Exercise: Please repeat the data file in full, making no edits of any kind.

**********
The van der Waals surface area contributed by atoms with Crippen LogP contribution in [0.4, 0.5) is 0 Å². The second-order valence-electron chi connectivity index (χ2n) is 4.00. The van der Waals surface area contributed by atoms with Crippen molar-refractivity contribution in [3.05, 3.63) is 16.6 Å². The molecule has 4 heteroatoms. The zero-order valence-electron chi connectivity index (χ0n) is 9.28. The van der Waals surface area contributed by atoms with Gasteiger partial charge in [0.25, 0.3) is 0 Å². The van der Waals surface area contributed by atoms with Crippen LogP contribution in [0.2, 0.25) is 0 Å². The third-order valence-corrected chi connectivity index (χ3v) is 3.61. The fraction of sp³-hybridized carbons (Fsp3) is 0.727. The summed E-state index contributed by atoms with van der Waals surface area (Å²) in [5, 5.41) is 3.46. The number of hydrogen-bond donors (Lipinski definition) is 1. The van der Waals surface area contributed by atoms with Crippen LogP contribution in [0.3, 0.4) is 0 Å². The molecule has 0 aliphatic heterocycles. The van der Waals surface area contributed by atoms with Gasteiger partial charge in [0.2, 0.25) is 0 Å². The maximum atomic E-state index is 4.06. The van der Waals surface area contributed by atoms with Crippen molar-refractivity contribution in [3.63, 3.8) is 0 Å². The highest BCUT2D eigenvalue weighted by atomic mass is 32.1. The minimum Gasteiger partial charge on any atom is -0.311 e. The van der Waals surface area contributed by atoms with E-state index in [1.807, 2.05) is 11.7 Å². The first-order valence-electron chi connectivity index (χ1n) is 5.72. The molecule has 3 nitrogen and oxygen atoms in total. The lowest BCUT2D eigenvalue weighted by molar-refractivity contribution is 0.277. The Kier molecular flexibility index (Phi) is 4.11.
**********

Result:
The van der Waals surface area contributed by atoms with Crippen LogP contribution in [0.4, 0.5) is 0 Å². The second-order valence-electron chi connectivity index (χ2n) is 4.00. The van der Waals surface area contributed by atoms with Crippen molar-refractivity contribution in [3.05, 3.63) is 16.6 Å². The molecule has 4 heteroatoms. The zero-order valence-electron chi connectivity index (χ0n) is 9.28. The van der Waals surface area contributed by atoms with Gasteiger partial charge in [0.25, 0.3) is 0 Å². The van der Waals surface area contributed by atoms with Crippen LogP contribution in [0.2, 0.25) is 0 Å². The third-order valence-corrected chi connectivity index (χ3v) is 3.61. The fraction of sp³-hybridized carbons (Fsp3) is 0.727. The summed E-state index contributed by atoms with van der Waals surface area (Å²) in [5, 5.41) is 3.46. The number of hydrogen-bond donors (Lipinski definition) is 1. The van der Waals surface area contributed by atoms with Crippen LogP contribution in [0.3, 0.4) is 0 Å². The molecule has 0 aliphatic heterocycles. The van der Waals surface area contributed by atoms with Gasteiger partial charge in [0.2, 0.25) is 0 Å². The maximum atomic E-state index is 4.06. The van der Waals surface area contributed by atoms with Crippen molar-refractivity contribution in [3.63, 3.8) is 0 Å². The highest BCUT2D eigenvalue weighted by atomic mass is 32.1. The minimum Gasteiger partial charge on any atom is -0.311 e. The van der Waals surface area contributed by atoms with E-state index in [1.807, 2.05) is 11.7 Å². The first-order valence-electron chi connectivity index (χ1n) is 5.72. The molecule has 3 nitrogen and oxygen atoms in total. The lowest BCUT2D eigenvalue weighted by molar-refractivity contribution is 0.277. The Kier molecular flexibility index (Phi) is 4.11.